There’s an old adage from vaudeville that goes like this: A comic says funny things; a comedian says things funny. While I sometimes think this is a distinction without a difference, the gulf separating an investment advisor from a wealth advisor is actually both considerable and significant. Let me explain.
An investment advisor is someone whose primary professional focus is on portfolio performance. The client of an investment advisor can expect to hear a great deal of discussion about how their portfolio consists of a careful combination of different asset classes – such as fixed income, equities and cash – structured in a way to reduce risk while potentially increasing returns.
There is absolutely nothing wrong with this kind of approach, and we at the Ritcey Team embrace it, as far as it goes.
A wealth advisor – the Ritcey Team operate fundamentally in this second category – believes in a more holistic, all-encompassing strategy. Our clients expect and receive personalized investment advisory and portfolio management services. And they expect competitive investment returns where security, and the prudent management of risk, is fundamental. Well and good.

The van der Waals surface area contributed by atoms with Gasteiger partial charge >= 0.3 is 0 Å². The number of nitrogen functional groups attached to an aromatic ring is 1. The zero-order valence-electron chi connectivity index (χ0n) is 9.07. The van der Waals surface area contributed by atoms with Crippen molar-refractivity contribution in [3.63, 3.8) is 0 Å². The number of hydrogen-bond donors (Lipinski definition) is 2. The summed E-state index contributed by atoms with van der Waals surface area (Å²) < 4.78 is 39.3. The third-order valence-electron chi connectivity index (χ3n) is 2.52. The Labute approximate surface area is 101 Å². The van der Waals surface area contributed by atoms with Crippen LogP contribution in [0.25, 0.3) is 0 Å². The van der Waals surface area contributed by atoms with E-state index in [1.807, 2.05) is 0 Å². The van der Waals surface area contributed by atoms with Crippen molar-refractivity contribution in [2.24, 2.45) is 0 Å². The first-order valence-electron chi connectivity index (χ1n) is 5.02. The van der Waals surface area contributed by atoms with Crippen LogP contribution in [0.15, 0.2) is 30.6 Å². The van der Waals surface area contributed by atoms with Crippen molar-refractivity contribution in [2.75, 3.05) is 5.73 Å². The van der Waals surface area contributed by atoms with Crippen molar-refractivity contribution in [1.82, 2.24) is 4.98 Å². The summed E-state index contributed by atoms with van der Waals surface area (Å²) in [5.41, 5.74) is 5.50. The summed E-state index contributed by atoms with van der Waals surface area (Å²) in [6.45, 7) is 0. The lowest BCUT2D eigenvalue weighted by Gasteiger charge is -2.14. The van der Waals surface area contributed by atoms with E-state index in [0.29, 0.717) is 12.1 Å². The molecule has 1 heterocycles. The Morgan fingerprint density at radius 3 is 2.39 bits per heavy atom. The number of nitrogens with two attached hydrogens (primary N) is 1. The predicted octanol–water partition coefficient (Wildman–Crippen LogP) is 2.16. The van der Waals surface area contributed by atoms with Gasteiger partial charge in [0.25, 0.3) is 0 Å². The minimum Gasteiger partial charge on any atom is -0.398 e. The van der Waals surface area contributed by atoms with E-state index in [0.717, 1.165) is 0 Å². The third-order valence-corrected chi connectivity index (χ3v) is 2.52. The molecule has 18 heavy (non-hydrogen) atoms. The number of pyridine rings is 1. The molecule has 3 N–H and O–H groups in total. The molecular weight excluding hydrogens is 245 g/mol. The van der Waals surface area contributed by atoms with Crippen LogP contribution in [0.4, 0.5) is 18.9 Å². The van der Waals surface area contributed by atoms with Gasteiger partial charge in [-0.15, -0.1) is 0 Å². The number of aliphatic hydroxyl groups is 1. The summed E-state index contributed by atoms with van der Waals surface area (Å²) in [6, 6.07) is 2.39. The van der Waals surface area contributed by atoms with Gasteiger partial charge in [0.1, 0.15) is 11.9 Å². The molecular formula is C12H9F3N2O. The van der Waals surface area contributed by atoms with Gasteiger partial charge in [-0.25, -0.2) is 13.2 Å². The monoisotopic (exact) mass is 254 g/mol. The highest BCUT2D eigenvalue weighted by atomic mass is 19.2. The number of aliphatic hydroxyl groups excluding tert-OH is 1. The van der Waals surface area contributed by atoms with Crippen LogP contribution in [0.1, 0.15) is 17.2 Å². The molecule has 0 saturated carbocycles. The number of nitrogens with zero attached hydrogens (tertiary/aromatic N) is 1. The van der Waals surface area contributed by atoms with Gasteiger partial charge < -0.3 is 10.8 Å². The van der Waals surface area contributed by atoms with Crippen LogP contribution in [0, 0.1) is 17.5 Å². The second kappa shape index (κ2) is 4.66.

But we, as wealth advisors, go further.
We believe that wealth management encompasses more than day-to-day investment advice, important though that is. It includes financial planning, tax minimization, insurance, retirement planning, estate and trust counsel, inter-generational wealth transfer considerations, and legacy creation.
All these issues – and sometimes others, depending on the circumstances of the individual client we’re advising – are closely connected. In our view, no credible long-term wealth building strategy can afford to ignore them.
In short, there’s a significant separation between making money and building wealth. It is very important, if you are considering engaging professional help in managing your assets, that you understand the sharp distinction and profound difference between the two.